Have you ever wondered why the universe is mostly made of matter? This is one of the most common questions from physics and although scientists have worked a lot to answer it over the years, the information is not enough to convince unadvised people.
The Big Bang theory supports the idea that the event produced matter and antimatter in equal quantities. However, time demonstrated that the antimatter is consisted of “antiparticles”, mirrored images of matter that bear charges opposite to classical particles: protons, neutrons, electrons and others. Even if we consider this, we cannot ignore the fact that most of our surrounding universe is made of material particles.
The Big Bang theory can be connected with the neutrino, a particle that despite the fact that it doesn’t have a definite mass, it can act as its’ own antiparticle; it can oscillate between the material and anti-material version.
How can we confirm this theory
Researchers say that we can determine if the neutrino can act as its’ own antiparticle through a rare process called ”neutrinoless double-beta decay”. By this process, a stable isotope loses particles, like antineutrinos, as it becomes smaller in size. If the neutrino can act as its’ own antiparticle, the antineutrinos would ”annihilate” each other in a ”neutrinoless” process.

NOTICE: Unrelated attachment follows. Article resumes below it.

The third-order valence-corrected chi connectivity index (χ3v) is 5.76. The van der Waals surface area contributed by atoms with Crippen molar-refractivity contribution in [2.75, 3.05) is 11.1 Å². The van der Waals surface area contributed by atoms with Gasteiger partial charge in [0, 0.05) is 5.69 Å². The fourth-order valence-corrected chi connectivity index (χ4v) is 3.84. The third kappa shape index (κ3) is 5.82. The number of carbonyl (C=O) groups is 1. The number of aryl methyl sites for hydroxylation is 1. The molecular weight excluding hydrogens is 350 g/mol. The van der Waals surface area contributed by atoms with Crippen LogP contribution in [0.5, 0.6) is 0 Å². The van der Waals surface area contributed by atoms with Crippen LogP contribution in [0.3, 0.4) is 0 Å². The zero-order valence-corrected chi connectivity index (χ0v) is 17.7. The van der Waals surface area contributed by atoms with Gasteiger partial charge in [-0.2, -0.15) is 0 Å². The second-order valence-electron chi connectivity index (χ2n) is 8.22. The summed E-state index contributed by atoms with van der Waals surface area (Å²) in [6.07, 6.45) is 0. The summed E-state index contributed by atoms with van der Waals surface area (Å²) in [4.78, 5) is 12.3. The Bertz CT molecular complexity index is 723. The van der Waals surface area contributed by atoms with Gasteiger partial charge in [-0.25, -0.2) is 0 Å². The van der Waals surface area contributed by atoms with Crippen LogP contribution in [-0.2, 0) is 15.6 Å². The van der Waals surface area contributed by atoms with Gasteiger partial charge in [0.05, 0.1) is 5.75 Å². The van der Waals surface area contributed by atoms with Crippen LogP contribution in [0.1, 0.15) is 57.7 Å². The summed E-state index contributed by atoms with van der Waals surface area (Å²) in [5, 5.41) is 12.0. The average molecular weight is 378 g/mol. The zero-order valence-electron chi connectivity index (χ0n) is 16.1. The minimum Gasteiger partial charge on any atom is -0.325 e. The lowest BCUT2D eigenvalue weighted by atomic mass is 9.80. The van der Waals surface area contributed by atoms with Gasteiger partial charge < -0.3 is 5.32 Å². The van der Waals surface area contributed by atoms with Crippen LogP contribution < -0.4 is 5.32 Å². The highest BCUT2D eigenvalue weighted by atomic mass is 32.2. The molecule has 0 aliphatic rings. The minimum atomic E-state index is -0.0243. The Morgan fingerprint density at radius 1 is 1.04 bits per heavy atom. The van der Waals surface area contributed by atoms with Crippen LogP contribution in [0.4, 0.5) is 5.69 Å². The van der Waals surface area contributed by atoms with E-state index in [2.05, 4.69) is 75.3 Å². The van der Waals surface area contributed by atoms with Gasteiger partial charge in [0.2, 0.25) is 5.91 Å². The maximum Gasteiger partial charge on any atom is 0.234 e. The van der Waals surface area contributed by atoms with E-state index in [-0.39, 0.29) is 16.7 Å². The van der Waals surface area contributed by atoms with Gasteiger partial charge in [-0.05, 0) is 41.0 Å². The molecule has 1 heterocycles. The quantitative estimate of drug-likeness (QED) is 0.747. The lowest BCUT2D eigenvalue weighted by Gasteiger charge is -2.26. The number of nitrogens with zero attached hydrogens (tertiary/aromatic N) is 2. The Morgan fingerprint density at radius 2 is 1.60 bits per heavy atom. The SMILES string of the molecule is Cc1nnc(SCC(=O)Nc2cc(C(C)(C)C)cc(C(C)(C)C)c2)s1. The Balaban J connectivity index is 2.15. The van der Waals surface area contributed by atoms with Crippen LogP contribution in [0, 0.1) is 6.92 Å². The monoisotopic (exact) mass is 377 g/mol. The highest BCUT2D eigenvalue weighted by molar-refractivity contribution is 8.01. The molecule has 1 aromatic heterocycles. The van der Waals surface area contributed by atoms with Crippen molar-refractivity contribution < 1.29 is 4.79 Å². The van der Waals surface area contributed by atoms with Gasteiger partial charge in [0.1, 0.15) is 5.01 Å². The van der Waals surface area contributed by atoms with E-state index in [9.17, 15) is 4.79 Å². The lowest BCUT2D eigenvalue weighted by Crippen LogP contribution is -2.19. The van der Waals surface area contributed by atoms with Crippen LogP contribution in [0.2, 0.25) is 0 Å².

Such experiment is conducted recently under the code name CUORE (Cryogenic Underground Observatory for Rare Events). Its’ purpose is to observe the neutrinoless double-beta decay from the natural decadence of 988 tellurium dioxide crystals.
What are the results
A team of researchers, including physicists at MIT, are continuously watching this experiment. A report with results from the first two months of collecting data has been published this week in the Physical Review Letters. Upon their calculations, a tellurium atom can undergo a neutrinoless double-beta decay once at every 10 septillion years, so the neutrino might not be its’ own antiparticle.
Researchers will continue the experiment within the next 10-15 years. Also, they are preparing a new experiment – CUPID, that will follow the process described above with a larger number of atoms.